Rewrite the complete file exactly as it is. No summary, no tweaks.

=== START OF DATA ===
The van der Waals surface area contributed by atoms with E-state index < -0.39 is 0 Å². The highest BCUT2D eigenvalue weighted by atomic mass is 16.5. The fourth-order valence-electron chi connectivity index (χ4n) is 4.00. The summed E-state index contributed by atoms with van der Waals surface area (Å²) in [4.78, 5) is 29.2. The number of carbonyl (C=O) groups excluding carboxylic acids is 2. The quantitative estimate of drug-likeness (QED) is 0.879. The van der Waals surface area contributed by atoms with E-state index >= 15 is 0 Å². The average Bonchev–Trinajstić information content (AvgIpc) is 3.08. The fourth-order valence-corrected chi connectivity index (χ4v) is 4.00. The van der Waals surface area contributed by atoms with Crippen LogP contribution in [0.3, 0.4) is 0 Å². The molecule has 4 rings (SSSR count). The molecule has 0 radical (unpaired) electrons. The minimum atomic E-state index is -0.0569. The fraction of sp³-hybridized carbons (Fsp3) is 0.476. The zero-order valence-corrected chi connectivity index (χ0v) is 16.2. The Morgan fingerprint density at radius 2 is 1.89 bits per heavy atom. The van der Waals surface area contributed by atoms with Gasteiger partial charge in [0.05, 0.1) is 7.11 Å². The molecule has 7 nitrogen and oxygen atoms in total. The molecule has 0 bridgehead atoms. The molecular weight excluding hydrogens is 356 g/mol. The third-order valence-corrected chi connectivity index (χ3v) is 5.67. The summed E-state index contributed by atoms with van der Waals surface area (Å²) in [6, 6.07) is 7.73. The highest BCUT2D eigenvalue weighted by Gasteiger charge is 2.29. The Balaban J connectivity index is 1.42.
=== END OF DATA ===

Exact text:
The van der Waals surface area contributed by atoms with E-state index < -0.39 is 0 Å². The highest BCUT2D eigenvalue weighted by atomic mass is 16.5. The fourth-order valence-electron chi connectivity index (χ4n) is 4.00. The summed E-state index contributed by atoms with van der Waals surface area (Å²) in [4.78, 5) is 29.2. The number of carbonyl (C=O) groups excluding carboxylic acids is 2. The quantitative estimate of drug-likeness (QED) is 0.879. The van der Waals surface area contributed by atoms with E-state index >= 15 is 0 Å². The average Bonchev–Trinajstić information content (AvgIpc) is 3.08. The fourth-order valence-corrected chi connectivity index (χ4v) is 4.00. The van der Waals surface area contributed by atoms with Crippen LogP contribution in [0.3, 0.4) is 0 Å². The molecule has 4 rings (SSSR count). The molecule has 0 radical (unpaired) electrons. The minimum atomic E-state index is -0.0569. The fraction of sp³-hybridized carbons (Fsp3) is 0.476. The zero-order valence-corrected chi connectivity index (χ0v) is 16.2. The Morgan fingerprint density at radius 2 is 1.89 bits per heavy atom. The van der Waals surface area contributed by atoms with Gasteiger partial charge in [0.05, 0.1) is 7.11 Å². The molecule has 7 nitrogen and oxygen atoms in total. The molecule has 0 bridgehead atoms. The molecular weight excluding hydrogens is 356 g/mol. The third-order valence-corrected chi connectivity index (χ3v) is 5.67. The summed E-state index contributed by atoms with van der Waals surface area (Å²) in [6, 6.07) is 7.73. The highest BCUT2D eigenvalue weighted by Gasteiger charge is 2.29. The Balaban J connectivity index is 1.42.